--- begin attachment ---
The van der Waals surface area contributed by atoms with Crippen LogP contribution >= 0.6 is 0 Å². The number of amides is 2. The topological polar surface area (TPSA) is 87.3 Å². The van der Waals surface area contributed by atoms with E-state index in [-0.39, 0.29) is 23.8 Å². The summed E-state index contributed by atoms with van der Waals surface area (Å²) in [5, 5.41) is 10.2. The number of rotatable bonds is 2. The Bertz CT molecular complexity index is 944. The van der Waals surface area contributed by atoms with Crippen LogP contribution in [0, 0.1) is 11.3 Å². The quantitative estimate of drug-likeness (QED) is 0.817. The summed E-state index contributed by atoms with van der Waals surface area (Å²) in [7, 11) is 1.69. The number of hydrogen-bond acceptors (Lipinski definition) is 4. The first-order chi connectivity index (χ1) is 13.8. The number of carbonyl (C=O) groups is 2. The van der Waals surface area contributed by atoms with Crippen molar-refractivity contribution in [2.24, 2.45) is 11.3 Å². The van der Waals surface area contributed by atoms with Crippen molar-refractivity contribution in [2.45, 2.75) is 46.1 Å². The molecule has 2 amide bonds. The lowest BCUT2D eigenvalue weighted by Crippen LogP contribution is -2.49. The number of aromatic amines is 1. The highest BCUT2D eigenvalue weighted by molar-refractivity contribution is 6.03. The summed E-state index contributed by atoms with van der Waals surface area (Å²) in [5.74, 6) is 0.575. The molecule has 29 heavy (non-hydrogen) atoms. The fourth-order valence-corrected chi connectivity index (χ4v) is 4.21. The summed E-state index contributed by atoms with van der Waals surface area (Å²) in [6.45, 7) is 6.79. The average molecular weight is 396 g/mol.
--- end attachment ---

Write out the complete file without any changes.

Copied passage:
The van der Waals surface area contributed by atoms with Crippen LogP contribution >= 0.6 is 0 Å². The number of amides is 2. The topological polar surface area (TPSA) is 87.3 Å². The van der Waals surface area contributed by atoms with E-state index in [-0.39, 0.29) is 23.8 Å². The summed E-state index contributed by atoms with van der Waals surface area (Å²) in [5, 5.41) is 10.2. The number of rotatable bonds is 2. The Bertz CT molecular complexity index is 944. The van der Waals surface area contributed by atoms with Crippen LogP contribution in [0, 0.1) is 11.3 Å². The quantitative estimate of drug-likeness (QED) is 0.817. The summed E-state index contributed by atoms with van der Waals surface area (Å²) in [7, 11) is 1.69. The number of hydrogen-bond acceptors (Lipinski definition) is 4. The first-order chi connectivity index (χ1) is 13.8. The number of carbonyl (C=O) groups is 2. The van der Waals surface area contributed by atoms with Crippen molar-refractivity contribution in [2.24, 2.45) is 11.3 Å². The van der Waals surface area contributed by atoms with Crippen molar-refractivity contribution in [2.45, 2.75) is 46.1 Å². The molecule has 2 amide bonds. The lowest BCUT2D eigenvalue weighted by Crippen LogP contribution is -2.49. The number of aromatic amines is 1. The highest BCUT2D eigenvalue weighted by molar-refractivity contribution is 6.03. The summed E-state index contributed by atoms with van der Waals surface area (Å²) in [5.74, 6) is 0.575. The molecule has 29 heavy (non-hydrogen) atoms. The fourth-order valence-corrected chi connectivity index (χ4v) is 4.21. The summed E-state index contributed by atoms with van der Waals surface area (Å²) in [6.45, 7) is 6.79. The average molecular weight is 396 g/mol.